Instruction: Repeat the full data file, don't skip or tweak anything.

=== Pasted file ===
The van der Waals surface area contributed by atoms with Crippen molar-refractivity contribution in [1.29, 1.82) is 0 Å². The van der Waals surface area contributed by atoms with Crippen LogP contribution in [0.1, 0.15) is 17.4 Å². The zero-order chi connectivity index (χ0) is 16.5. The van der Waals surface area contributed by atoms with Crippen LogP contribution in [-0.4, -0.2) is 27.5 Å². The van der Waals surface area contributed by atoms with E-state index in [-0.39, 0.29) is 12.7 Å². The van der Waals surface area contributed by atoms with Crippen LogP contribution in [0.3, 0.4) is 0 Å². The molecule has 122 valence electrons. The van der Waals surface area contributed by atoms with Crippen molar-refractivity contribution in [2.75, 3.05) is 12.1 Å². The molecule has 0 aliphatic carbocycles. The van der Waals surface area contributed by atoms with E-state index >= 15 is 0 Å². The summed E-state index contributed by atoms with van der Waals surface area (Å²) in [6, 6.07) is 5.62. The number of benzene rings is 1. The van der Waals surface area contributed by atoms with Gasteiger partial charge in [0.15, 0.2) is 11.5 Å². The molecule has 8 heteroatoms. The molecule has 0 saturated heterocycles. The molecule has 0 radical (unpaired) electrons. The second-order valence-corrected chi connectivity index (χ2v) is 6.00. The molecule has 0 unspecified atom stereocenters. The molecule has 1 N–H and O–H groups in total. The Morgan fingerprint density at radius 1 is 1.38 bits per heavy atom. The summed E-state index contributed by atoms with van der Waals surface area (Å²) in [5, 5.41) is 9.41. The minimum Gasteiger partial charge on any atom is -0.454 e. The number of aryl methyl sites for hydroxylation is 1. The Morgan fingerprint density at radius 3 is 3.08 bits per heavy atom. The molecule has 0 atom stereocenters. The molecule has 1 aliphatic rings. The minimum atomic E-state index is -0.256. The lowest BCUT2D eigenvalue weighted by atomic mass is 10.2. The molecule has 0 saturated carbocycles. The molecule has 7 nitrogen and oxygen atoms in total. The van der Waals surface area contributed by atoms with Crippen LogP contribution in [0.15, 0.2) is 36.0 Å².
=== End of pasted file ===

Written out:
The van der Waals surface area contributed by atoms with Crippen molar-refractivity contribution in [1.29, 1.82) is 0 Å². The van der Waals surface area contributed by atoms with Crippen LogP contribution in [0.1, 0.15) is 17.4 Å². The zero-order chi connectivity index (χ0) is 16.5. The van der Waals surface area contributed by atoms with Crippen LogP contribution in [-0.4, -0.2) is 27.5 Å². The van der Waals surface area contributed by atoms with E-state index in [-0.39, 0.29) is 12.7 Å². The van der Waals surface area contributed by atoms with Crippen LogP contribution in [0.3, 0.4) is 0 Å². The molecule has 122 valence electrons. The van der Waals surface area contributed by atoms with Crippen molar-refractivity contribution in [2.75, 3.05) is 12.1 Å². The molecule has 0 aliphatic carbocycles. The van der Waals surface area contributed by atoms with E-state index >= 15 is 0 Å². The summed E-state index contributed by atoms with van der Waals surface area (Å²) in [6, 6.07) is 5.62. The number of benzene rings is 1. The van der Waals surface area contributed by atoms with Gasteiger partial charge in [0.15, 0.2) is 11.5 Å². The molecule has 8 heteroatoms. The molecule has 0 saturated heterocycles. The molecule has 0 radical (unpaired) electrons. The second-order valence-corrected chi connectivity index (χ2v) is 6.00. The molecule has 0 unspecified atom stereocenters. The molecule has 1 N–H and O–H groups in total. The Morgan fingerprint density at radius 1 is 1.38 bits per heavy atom. The summed E-state index contributed by atoms with van der Waals surface area (Å²) in [5, 5.41) is 9.41. The minimum Gasteiger partial charge on any atom is -0.454 e. The number of aryl methyl sites for hydroxylation is 1. The Morgan fingerprint density at radius 3 is 3.08 bits per heavy atom. The molecule has 0 atom stereocenters. The molecule has 1 aliphatic rings. The minimum atomic E-state index is -0.256. The lowest BCUT2D eigenvalue weighted by atomic mass is 10.2. The molecule has 0 saturated carbocycles. The molecule has 7 nitrogen and oxygen atoms in total. The van der Waals surface area contributed by atoms with Crippen LogP contribution in [0.15, 0.2) is 36.0 Å².